“What the FDA was attempting to do was to build a burning platform to fulfill their mission of patient safety. And yes, there were objections to the examples that were cited in the white paper,” said Fritz Eibel, chief marketing officer and senior VP with MolecularMD. “But the intention the FDA had with the whitepaper was to shine a light on a problem that exists when stringent quality controls and SOP’s are not adhered to in clinical laboratories. These are potential issues which exist within the laboratory community, even if their examples were a bit soft.
“But whether or not the whitepaper examples are weak, it doesn’t dismiss the fact that what we are doing in laboratory medicine is very impactful in the care of patients and laboratories need to deliver test results to clinicians that are reproducible and are accurate and precise.”
With FDA’s renewed interest in LDT regulation, organizations like the College of American Pathologists (CAP) and AMP have both made proposals to “modernize” CLIA in attempts to reassure the agency that laboratories are taking these concerns to heart, but also to attempt to keep the labs under the purview of CLIA.
“I feel that today’s high quality clinical laboratories hold a CLIA Certification, in combination with College of American Pathologists Accreditation. These programs provide a stringent framework for laboratorians to follow, ensuring that clinical tests are validated, reproducible, and that proper controls are in place to assure the quality of test results,” said Eibel. “Laboratories that adhere to CLIA regulations and are CAP accredited subject themselves to CAP inspections and participate in proficiency testing, all of which provides an additional layer of quality assurance through the laboratory industry’s self-regulation.”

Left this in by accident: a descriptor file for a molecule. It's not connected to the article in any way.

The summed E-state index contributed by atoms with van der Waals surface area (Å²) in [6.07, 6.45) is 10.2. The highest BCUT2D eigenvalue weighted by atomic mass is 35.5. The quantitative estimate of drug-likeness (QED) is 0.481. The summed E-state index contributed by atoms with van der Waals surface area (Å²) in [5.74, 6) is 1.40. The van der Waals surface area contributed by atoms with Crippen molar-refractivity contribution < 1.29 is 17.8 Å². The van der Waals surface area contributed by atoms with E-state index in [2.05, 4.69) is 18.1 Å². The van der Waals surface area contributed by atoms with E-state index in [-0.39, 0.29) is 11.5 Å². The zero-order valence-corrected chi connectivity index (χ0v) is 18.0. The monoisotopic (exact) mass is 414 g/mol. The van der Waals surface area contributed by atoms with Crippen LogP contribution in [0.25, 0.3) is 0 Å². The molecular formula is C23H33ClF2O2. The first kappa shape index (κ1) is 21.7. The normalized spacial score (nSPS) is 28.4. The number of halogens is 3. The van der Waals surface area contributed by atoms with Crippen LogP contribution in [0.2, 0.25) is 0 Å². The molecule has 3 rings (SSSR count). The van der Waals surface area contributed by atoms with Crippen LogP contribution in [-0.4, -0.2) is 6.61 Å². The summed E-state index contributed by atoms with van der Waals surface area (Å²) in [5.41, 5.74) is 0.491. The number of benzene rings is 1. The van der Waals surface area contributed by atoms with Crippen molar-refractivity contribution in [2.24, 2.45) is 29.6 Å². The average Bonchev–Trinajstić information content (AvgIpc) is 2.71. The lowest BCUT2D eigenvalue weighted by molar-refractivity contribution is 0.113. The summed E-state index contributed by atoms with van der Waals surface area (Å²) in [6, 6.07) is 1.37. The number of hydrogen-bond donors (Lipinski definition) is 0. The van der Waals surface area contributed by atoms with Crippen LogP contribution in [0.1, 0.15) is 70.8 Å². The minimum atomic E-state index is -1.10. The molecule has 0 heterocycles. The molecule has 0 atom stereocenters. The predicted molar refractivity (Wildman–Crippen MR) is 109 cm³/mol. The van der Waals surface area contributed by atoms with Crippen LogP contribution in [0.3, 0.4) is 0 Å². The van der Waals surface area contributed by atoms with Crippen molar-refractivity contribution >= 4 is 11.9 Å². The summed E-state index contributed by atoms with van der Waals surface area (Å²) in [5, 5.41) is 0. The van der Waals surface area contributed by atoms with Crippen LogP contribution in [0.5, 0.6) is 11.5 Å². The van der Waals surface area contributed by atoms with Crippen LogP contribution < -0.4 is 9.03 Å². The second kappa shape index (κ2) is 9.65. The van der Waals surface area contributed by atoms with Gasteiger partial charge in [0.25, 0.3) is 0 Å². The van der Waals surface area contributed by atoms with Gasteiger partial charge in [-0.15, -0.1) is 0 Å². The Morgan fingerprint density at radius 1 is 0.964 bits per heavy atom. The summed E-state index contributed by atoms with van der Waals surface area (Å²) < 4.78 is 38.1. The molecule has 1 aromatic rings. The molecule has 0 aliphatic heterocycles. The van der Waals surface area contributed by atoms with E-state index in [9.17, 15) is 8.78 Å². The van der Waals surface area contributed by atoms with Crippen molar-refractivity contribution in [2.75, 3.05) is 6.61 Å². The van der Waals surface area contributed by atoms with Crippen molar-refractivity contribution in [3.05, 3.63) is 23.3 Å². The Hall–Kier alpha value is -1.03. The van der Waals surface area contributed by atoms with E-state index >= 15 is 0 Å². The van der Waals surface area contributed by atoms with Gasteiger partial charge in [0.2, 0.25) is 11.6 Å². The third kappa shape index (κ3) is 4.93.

In AMP’s suggested CLIA modernization proposal, it also gives a nod to FDA to acknowledge that high-risk tests should be treated differently, including IVDMIAs, which raised FDA’s attention more than 10 years ago.
“We have argued that the regulation of laboratory developed tests should remain within CLIA and it should be CLIA-centric. There are certain tests we proposed that would be higher risk than some of the others We included tests of the IVDMIAs for two reasons, lack of the ability to have inter laboratory comparisons—because they are usually proprietary—and the lack of transparency of the algorithms,” said Dr. Klein. “It is difficult, for example, for a pathologist or a treating physician to be able to independently generate results from the raw data. But we maintain those tests can be regulated under CLIA as long as there is enough information provided by the vendor so that they can be adequately reviewed.”